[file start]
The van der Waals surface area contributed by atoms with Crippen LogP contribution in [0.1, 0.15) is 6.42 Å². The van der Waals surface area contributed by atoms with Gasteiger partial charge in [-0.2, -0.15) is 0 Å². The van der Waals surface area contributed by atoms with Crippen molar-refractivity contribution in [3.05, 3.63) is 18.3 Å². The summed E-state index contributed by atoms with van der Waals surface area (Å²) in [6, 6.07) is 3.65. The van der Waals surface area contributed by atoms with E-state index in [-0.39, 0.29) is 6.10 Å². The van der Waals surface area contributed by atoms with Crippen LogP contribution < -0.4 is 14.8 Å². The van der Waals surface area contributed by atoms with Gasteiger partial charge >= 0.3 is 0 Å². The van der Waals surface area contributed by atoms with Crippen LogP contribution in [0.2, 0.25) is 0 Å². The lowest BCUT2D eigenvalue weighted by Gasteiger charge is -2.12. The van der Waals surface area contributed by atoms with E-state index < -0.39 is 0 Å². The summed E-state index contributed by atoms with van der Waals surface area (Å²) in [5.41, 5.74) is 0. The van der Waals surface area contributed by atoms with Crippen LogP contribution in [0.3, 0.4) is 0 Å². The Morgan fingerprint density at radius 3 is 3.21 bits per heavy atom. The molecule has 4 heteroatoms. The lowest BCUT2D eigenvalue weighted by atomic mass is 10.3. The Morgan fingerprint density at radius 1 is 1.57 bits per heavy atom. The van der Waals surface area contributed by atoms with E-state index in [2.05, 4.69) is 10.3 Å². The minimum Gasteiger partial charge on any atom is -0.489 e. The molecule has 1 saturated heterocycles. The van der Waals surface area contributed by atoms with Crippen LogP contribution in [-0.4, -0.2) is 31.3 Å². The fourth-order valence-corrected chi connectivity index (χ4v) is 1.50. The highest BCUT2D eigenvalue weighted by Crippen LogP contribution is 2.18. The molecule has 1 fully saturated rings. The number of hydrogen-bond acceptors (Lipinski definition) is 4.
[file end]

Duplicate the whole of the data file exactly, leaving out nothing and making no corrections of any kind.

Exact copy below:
The van der Waals surface area contributed by atoms with Crippen LogP contribution in [0.1, 0.15) is 6.42 Å². The van der Waals surface area contributed by atoms with Gasteiger partial charge in [-0.2, -0.15) is 0 Å². The van der Waals surface area contributed by atoms with Crippen molar-refractivity contribution in [3.05, 3.63) is 18.3 Å². The summed E-state index contributed by atoms with van der Waals surface area (Å²) in [6, 6.07) is 3.65. The van der Waals surface area contributed by atoms with E-state index in [-0.39, 0.29) is 6.10 Å². The van der Waals surface area contributed by atoms with Crippen LogP contribution < -0.4 is 14.8 Å². The van der Waals surface area contributed by atoms with Gasteiger partial charge >= 0.3 is 0 Å². The van der Waals surface area contributed by atoms with Crippen LogP contribution in [0.2, 0.25) is 0 Å². The lowest BCUT2D eigenvalue weighted by Gasteiger charge is -2.12. The van der Waals surface area contributed by atoms with E-state index < -0.39 is 0 Å². The summed E-state index contributed by atoms with van der Waals surface area (Å²) in [5.41, 5.74) is 0. The van der Waals surface area contributed by atoms with Crippen LogP contribution in [0.3, 0.4) is 0 Å². The Morgan fingerprint density at radius 3 is 3.21 bits per heavy atom. The molecule has 4 heteroatoms. The lowest BCUT2D eigenvalue weighted by atomic mass is 10.3. The Morgan fingerprint density at radius 1 is 1.57 bits per heavy atom. The van der Waals surface area contributed by atoms with E-state index in [2.05, 4.69) is 10.3 Å². The minimum Gasteiger partial charge on any atom is -0.489 e. The molecule has 1 saturated heterocycles. The van der Waals surface area contributed by atoms with Crippen LogP contribution in [-0.4, -0.2) is 31.3 Å². The fourth-order valence-corrected chi connectivity index (χ4v) is 1.50. The highest BCUT2D eigenvalue weighted by Crippen LogP contribution is 2.18. The molecule has 1 fully saturated rings. The number of hydrogen-bond acceptors (Lipinski definition) is 4.